It’s complex, isn’t it? Because one shares work, as I do with you in these letters, out of a desire for self-assertion, rather than the dull simplicity of affirmation. Desires like this are ungainly, and spill over what we imagined for ourselves (or others of us), and often are as much an impediment as they are prize. There is perhaps a time & a place for either, though it would be unwise to anticipate where & when. Better, in this case, inept than assassin, lest the self-indulgence that maintains us turns into the self-consumption that ends . . .

* * *

anx·i·ety

noun \aŋ-ˈzī-ə-tē\

Origin: 1515–25;  < Latin anxietās,  equivalent to anxi ( us ) anxious + -etās,  variant of -itās  before a vowel

1.    a : painful or apprehensive uneasiness of mind usually over an impending or anticipated ill b : fearful concern or interest

2.    feeling as though one is standing in a strong ocean current — being pulled in a direction one, either for reasons of perceived personal safety or the vagaries of personal taste, does not wish to go; whereupon, at times like this, every sensation is heightened — or, more accurately, one’s awareness of every sensation is heightened, to the point one will sit in a cafe and hear everything — every laugh an imposition & hiss of machines an assault; or one might lie in bed and become hyper-aware of even the touch of bedlinen — at times like this, focusing on the breathing of the dog is strangely soothing; all this ofttimes less a matter of feeling guilty for not have done something (at all or enough), but more simply of feeling out of place — perhaps even one of not having (& subsequently failing to live up to the demands of) a “something to do” regarded as proper to one’s aspired-to social standing; in any event, guilty or not, a psychic phenomenon that will bend and squeeze itself into all existing cracks of consciousness, widening them into vulgar existential chasms — a mockery of consciousness, of that previously noble intent to “know thyself”; though not so much because she doesn’t like what she finds, but because what she finds has been spending its time looking for her; unseemly solipsistic like that, this tottering into the current, wavering like a drunk, suspecting that if she could just “go with the flow,” wherever it went, it might take her to the immediacy of others; thus posing one with at once a choice & a consolation — at least it’s not night terrors.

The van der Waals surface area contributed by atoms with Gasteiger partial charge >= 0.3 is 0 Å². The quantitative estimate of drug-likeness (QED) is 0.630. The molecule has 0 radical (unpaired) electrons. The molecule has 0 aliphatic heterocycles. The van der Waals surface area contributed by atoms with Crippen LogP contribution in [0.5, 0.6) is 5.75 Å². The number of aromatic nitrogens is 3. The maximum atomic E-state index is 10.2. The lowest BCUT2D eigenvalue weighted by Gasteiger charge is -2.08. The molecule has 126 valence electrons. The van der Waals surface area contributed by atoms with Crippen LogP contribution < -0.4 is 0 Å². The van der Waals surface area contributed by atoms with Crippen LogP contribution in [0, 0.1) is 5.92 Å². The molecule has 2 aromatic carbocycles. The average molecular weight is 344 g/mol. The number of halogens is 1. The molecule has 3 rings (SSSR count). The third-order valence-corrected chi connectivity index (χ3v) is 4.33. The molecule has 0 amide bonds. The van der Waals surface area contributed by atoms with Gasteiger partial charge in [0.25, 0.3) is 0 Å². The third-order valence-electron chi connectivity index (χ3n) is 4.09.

* * *

It’s all a kind of butchery, this investment in a language composed of words and grammar, in all their beautiful and awful savagery, but not confined by them. There is an experience of language itself that is possible within language use—and this experience, if it does not wholly defy our words and grammar it is always something, somehow, slightly, grotesquely, more. Something more within the something confined, if we can think of such. I was told today Carl Jung once said: “Loneliness does not come from having people about one, but from being unable to communicate the things that seem important to oneself.” You once said something along these lines about sex. But, oh, there is, there has to be, I think, something being said in those groans. More than adequate their inadequacy.